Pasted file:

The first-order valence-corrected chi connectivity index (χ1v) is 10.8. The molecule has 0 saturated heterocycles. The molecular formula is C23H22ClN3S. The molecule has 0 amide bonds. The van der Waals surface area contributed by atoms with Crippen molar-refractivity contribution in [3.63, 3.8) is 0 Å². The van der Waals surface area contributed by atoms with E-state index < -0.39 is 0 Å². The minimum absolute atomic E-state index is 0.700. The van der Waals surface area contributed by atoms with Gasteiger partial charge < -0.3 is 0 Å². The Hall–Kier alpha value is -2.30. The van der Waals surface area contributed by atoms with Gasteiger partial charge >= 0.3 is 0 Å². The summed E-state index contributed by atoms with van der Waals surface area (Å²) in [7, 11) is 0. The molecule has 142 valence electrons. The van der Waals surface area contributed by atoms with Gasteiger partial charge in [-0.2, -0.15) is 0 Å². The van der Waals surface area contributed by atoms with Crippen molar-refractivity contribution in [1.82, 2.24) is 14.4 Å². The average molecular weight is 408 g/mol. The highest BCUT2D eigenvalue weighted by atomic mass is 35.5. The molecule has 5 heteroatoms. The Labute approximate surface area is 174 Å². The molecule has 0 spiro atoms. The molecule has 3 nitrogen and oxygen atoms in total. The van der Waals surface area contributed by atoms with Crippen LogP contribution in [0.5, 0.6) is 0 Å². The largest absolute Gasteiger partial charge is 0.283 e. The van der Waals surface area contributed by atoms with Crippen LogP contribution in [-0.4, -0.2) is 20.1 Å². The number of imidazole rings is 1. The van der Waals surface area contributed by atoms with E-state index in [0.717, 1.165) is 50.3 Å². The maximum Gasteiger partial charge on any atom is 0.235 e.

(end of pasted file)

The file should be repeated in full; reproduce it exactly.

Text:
The first-order valence-corrected chi connectivity index (χ1v) is 10.8. The molecule has 0 saturated heterocycles. The molecular formula is C23H22ClN3S. The molecule has 0 amide bonds. The van der Waals surface area contributed by atoms with Crippen molar-refractivity contribution in [3.63, 3.8) is 0 Å². The van der Waals surface area contributed by atoms with E-state index < -0.39 is 0 Å². The minimum absolute atomic E-state index is 0.700. The van der Waals surface area contributed by atoms with Gasteiger partial charge < -0.3 is 0 Å². The Hall–Kier alpha value is -2.30. The van der Waals surface area contributed by atoms with Gasteiger partial charge >= 0.3 is 0 Å². The summed E-state index contributed by atoms with van der Waals surface area (Å²) in [7, 11) is 0. The molecule has 142 valence electrons. The van der Waals surface area contributed by atoms with Gasteiger partial charge in [-0.2, -0.15) is 0 Å². The van der Waals surface area contributed by atoms with Crippen molar-refractivity contribution in [1.82, 2.24) is 14.4 Å². The average molecular weight is 408 g/mol. The highest BCUT2D eigenvalue weighted by atomic mass is 35.5. The molecule has 5 heteroatoms. The Labute approximate surface area is 174 Å². The molecule has 0 spiro atoms. The molecule has 3 nitrogen and oxygen atoms in total. The van der Waals surface area contributed by atoms with Crippen LogP contribution in [0.5, 0.6) is 0 Å². The largest absolute Gasteiger partial charge is 0.283 e. The van der Waals surface area contributed by atoms with Crippen LogP contribution in [-0.4, -0.2) is 20.1 Å². The number of imidazole rings is 1. The van der Waals surface area contributed by atoms with E-state index in [0.717, 1.165) is 50.3 Å². The maximum Gasteiger partial charge on any atom is 0.235 e.